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'Deep Down': Film looks at destruction caused by surface coal mining

This article first appeared in the St. Louis Beacon, Nov. 1, 2010 - "I had no idea." That's the first thing people say when they actually observe the coal mining technique known as mountaintop removal, says an environmental advocate in the documentary "Deep Down," which will be screened Thursday at the Missouri History Museum.

When it comes to coal, most Americans probably picture underground tunnels, so the documentary may surprise viewers with its eye-opening look at surface mining in the storied Appalachian Mountains.

The film by Jen Gilomen and Sally Rubin presents breathtaking views of the region, juxtaposing gorgeous naturescapes against footage of mining operations blasting the tops off mountains to get to the coal beneath. The free event is part of the Community Cinema Series, a partnership between the History Museum and KETC. A panel discussion will follow.

In Appalachia, where coal remains the industrial king, this growing technique for surface mining has put hundreds of communities at the crossroads: Will cash-strapped residents who have earned their livings for generations as miners allow mountaintop removal in their own backyards, when weighed against the environmental impact?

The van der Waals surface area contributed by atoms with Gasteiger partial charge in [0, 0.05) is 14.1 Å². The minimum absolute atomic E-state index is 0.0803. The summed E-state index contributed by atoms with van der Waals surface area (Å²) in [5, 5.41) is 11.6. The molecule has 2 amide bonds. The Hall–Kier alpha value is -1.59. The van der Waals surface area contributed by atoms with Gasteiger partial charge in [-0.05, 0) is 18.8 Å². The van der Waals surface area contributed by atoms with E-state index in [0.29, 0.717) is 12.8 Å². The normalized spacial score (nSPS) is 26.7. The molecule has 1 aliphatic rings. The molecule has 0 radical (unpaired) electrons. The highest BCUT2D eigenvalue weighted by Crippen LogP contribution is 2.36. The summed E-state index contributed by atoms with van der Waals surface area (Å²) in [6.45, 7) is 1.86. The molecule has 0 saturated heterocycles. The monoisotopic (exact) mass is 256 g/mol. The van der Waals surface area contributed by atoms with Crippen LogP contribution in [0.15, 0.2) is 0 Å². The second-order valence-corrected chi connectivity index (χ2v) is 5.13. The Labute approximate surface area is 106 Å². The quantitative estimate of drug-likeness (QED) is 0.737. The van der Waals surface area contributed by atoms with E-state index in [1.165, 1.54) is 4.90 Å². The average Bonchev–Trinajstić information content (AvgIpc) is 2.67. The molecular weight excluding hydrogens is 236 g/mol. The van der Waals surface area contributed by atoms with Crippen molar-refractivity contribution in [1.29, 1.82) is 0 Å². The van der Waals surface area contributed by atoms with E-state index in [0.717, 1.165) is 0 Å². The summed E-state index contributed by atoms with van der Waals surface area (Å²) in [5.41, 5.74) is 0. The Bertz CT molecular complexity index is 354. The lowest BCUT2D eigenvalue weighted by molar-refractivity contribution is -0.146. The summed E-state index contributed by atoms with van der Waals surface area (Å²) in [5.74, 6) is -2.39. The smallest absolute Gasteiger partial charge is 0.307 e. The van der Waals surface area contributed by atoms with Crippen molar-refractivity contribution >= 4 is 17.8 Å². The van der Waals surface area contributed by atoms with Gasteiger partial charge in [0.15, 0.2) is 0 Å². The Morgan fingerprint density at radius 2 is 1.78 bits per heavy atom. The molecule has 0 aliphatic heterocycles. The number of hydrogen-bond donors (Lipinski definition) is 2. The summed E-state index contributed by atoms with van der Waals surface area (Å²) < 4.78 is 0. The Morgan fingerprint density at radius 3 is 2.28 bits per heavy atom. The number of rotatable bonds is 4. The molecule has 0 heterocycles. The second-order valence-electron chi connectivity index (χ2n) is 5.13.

"I hate strip-mining, but I love all my friends that have jobs because of it," says a woman in the film.

"Texas has oil. Idaho has potatoes. We have coal," says another.

Opponents of the process argue that the clear-cutting of forests and subsequent blasting through the earth below permanently scar the region and will further the decline in air and water quality for neighboring urban areas.

"You can't put the mountain back," says a volunteer pilot who provides aerial tours of a mining area that borders Virginia, Kentucky and Tennessee. "The public ignores this for the sake of cheap electricity, and that's very disturbing to me."